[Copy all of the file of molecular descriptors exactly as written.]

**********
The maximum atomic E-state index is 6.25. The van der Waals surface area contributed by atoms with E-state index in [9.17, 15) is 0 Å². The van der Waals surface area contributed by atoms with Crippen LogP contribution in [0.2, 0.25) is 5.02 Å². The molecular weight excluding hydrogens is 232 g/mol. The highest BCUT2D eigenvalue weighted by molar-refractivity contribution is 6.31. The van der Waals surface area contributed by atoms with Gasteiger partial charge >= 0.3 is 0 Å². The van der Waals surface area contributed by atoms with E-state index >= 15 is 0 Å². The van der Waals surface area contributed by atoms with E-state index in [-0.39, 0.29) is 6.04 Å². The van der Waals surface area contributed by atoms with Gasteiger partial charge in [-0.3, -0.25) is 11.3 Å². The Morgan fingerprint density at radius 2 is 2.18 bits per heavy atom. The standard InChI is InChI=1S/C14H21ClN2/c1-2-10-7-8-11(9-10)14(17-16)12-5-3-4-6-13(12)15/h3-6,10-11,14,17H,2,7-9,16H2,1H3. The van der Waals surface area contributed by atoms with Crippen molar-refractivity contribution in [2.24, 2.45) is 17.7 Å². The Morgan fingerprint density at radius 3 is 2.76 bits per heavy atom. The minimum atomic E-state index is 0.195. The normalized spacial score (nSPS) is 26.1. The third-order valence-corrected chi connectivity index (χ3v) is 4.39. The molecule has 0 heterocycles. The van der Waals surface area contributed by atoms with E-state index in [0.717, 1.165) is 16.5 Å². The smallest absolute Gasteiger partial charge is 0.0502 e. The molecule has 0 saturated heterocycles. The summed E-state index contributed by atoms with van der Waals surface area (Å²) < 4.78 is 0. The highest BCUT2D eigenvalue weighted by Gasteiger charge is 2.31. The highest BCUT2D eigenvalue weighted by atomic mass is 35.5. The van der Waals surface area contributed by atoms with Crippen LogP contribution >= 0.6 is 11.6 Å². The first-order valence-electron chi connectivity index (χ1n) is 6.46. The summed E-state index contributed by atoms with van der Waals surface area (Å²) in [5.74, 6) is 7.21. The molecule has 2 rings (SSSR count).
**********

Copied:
The maximum atomic E-state index is 6.25. The van der Waals surface area contributed by atoms with E-state index in [9.17, 15) is 0 Å². The van der Waals surface area contributed by atoms with Crippen LogP contribution in [0.2, 0.25) is 5.02 Å². The molecular weight excluding hydrogens is 232 g/mol. The highest BCUT2D eigenvalue weighted by molar-refractivity contribution is 6.31. The van der Waals surface area contributed by atoms with Gasteiger partial charge >= 0.3 is 0 Å². The van der Waals surface area contributed by atoms with E-state index >= 15 is 0 Å². The van der Waals surface area contributed by atoms with E-state index in [-0.39, 0.29) is 6.04 Å². The van der Waals surface area contributed by atoms with Gasteiger partial charge in [-0.3, -0.25) is 11.3 Å². The Morgan fingerprint density at radius 2 is 2.18 bits per heavy atom. The standard InChI is InChI=1S/C14H21ClN2/c1-2-10-7-8-11(9-10)14(17-16)12-5-3-4-6-13(12)15/h3-6,10-11,14,17H,2,7-9,16H2,1H3. The van der Waals surface area contributed by atoms with Crippen molar-refractivity contribution in [2.24, 2.45) is 17.7 Å². The Morgan fingerprint density at radius 3 is 2.76 bits per heavy atom. The minimum atomic E-state index is 0.195. The normalized spacial score (nSPS) is 26.1. The third-order valence-corrected chi connectivity index (χ3v) is 4.39. The molecule has 0 heterocycles. The van der Waals surface area contributed by atoms with E-state index in [0.717, 1.165) is 16.5 Å². The smallest absolute Gasteiger partial charge is 0.0502 e. The molecule has 0 saturated heterocycles. The summed E-state index contributed by atoms with van der Waals surface area (Å²) < 4.78 is 0. The highest BCUT2D eigenvalue weighted by Gasteiger charge is 2.31. The highest BCUT2D eigenvalue weighted by atomic mass is 35.5. The van der Waals surface area contributed by atoms with Crippen LogP contribution >= 0.6 is 11.6 Å². The first-order valence-electron chi connectivity index (χ1n) is 6.46. The summed E-state index contributed by atoms with van der Waals surface area (Å²) in [5.74, 6) is 7.21. The molecule has 2 rings (SSSR count).